34 comments:

Noel Grandin said...

From a Java dev who has seen this before: your solution is one approach (which java does not completely support).
There are other approaches
- push it into an external cache engine like memcached
- push it into the process heap and outside the GC's heap
In general, server-side garbage-collected environments don't like large quantities of long-lived data.

Marc Gravell said...

@Noel indeed, and we looked at AllocHGlobal too (non-GC heap); what we have works well, though, and allows more direct access. Indeed, this would have been more painful in Java, due to the lack of user-defined value-types.

Marc Gravell said...

@Noel as an aside, where appropriate we also use the external option (we opted for Redis, and ended up writing our own optimized bindings for it)

Noel Grandin said...

@Marc, yes, the lack of value types and in particular, arrays of value types, makes it a lot harder to reduce GC pressure in Java.

These are the trials of high-performance GC-language server projects - increased productivity vs. having to sometimes work around the GC :-)

Barry Kelly said...

There's another pattern that makes this approach easier to work with. Instead of making Customer a struct, make CustomerImpl (or whatever you want to call it) a struct, and turn Customer into a class that only has two fields, of CustomerImpl[] _array and int _index, and proxy all the methods of Customer to the underlying CustomerImpl structure. Override operator== and friends to make your Customer behave like you'd expect a reference type to behave. Finally, create some kind of WrappedList which is backed by T[], but rather than handing out T, hands out f(T) instead, where f = (a, i) => new Customer(a, i).

Or to describe it at a high level, you create a reference type wrapper around the tuple of array and index to avoid having to modify the whole rest of the codebase to take ref parameters and know that it's dealing with a value type (which is error prone, as it only takes one copy along the chain and you start losing updates).

These flyweight wrapper objects should not be stored in long-lived collections themselves (or otherwise you just recreate the original problem). They should only hang around for argument-passing and algorithmic convenience. They should die young and get swept up by gen0 collections.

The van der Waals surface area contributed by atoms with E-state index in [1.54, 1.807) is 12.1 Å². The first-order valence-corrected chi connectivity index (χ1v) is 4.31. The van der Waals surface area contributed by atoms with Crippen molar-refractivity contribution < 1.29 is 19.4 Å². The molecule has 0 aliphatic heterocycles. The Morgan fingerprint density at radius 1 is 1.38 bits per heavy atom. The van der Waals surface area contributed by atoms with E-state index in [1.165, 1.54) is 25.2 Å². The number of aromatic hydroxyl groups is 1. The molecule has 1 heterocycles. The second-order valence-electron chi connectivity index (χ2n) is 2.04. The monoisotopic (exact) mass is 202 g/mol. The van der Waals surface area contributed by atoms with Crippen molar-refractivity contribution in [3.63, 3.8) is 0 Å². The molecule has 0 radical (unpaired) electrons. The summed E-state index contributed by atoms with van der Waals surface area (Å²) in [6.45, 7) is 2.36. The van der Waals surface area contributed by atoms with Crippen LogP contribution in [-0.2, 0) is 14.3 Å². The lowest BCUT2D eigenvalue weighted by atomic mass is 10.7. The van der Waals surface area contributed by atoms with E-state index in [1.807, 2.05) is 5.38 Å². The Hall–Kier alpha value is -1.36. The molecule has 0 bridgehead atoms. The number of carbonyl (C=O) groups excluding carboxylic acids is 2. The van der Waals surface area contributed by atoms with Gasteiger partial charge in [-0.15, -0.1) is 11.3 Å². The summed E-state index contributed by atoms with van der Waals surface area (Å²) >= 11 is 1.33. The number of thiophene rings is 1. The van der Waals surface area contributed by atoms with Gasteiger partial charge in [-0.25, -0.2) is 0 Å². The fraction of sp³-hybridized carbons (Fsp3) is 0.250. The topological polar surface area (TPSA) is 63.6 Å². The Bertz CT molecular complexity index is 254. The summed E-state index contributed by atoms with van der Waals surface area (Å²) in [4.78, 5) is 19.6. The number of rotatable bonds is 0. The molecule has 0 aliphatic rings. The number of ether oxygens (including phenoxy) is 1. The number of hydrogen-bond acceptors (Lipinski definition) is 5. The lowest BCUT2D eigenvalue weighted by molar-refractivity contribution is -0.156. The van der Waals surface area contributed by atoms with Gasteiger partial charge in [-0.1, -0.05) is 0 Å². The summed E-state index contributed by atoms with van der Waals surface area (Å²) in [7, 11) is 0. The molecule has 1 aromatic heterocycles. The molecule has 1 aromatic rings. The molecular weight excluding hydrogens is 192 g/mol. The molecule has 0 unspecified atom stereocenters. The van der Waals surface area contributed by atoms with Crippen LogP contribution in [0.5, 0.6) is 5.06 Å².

I've successfully used this pattern in the past, only it wasn't just an array and index that was being wrapped, in individual objects in a whole serialized object graph stuffed in a byte array. These byte arrays could have been unmanaged, but GC didn't get bad enough to require that. Instead, they were wrapped up in an object that implemented IDisposable, and they were pooled and reused; they were big enough they went into the large object heap. The pooled arrays not in use were referenced via WeakReference, so spikes in usage could eventually clear them out.

This system didn't have particularly noticeable GC pauses, and total time spent in GC was less than 1%. Collecting objects in gen0 is amazingly cheap; it's definitely worthwhile creating them and throwing them away soon after, if it makes the rest of your code more manageable. And if the abstraction the flyweight objects are hiding is hardcore GC-tweaking stuff, all the better.

(Why were object graphs being stored in a serialized format, and proxied out, you ask? Because deserialization was too expensive. Only a handful of objects needed touching for every request, and copying an array of bytes around was much faster than almost any workable deserialization mechanism.)

Marc Gravell said...

@Barry it should be noted that the "object" here was already very specific to this scenario - so a flyweight, while nice, would not really have been needed (and would only have added GEN-0 work, albeit very cheap). Yours is a good approach though, that I might have considered if I had need of the data *other* than in this really, really constrained block.

Anonymous said...

I'd like to see a post about how you came to correlate these with the GC level 3 collections. That's the part we usually struggle with. Fixing problems is easy, identifying them is the hard part.

Anonymous said...

Why did you change from List to Customer[] ?

Anonymous said...

(blogger ate my brackets after List in the above post)

Blogger said...
This comment has been removed by the author.
Anonymous said...

I ran into a similar problem 4 years ago with the .NET 2 GC. Had a windows service with long lived objects that measured in GBs.

After trying everything known to man and learning more about WinDbg than anyone should, I settled on a solution that is counter-intuitive but worked for my situation: I called GC.Collect at regular intervals from the app itself.

What this meant for the application that the GC storms are predictable, smaller and shorter in duration (because I control them).

Not sure that it would work for a scaled app like StackOverflow, but worked for me.

Ironically, I am running into a similar situation with Java (http://stackoverflow.com/questions/7811798/why-does-the-java-garbage-collector-kick-in-when-there-is-plenty-of-available-ra) , where the solution of running GCs all the time is actually causing problems.

Livingston said...

Maybe you could have used protobuf to store the objects in byte arrays. I think I read once that google invented protobuf's so that they could store "The Index" in ram!

Jon Scott Stevens said...

You really should look at externalizing your cache. In Java land, I've used ehcache quite successfully to run large porn sites. There is really no need for control over user-defined value-types in this case. Clearly you are over engineering a problem that is already solved.

Chris Smith said...

Your architecture is seriously broken if you have to resort to "hacks" like that.

JD Conley said...

I had to do this type of thing in the past as well. We ended up keeping optimized binary serialized representations on the LOH by allocating huge blocks of ByteArray via ArraySegment. Essentially managing our own heap. Works well if your objects are uniform in size. Sucks otherwise. With non-uniform objects you might as well go external with Redis. :)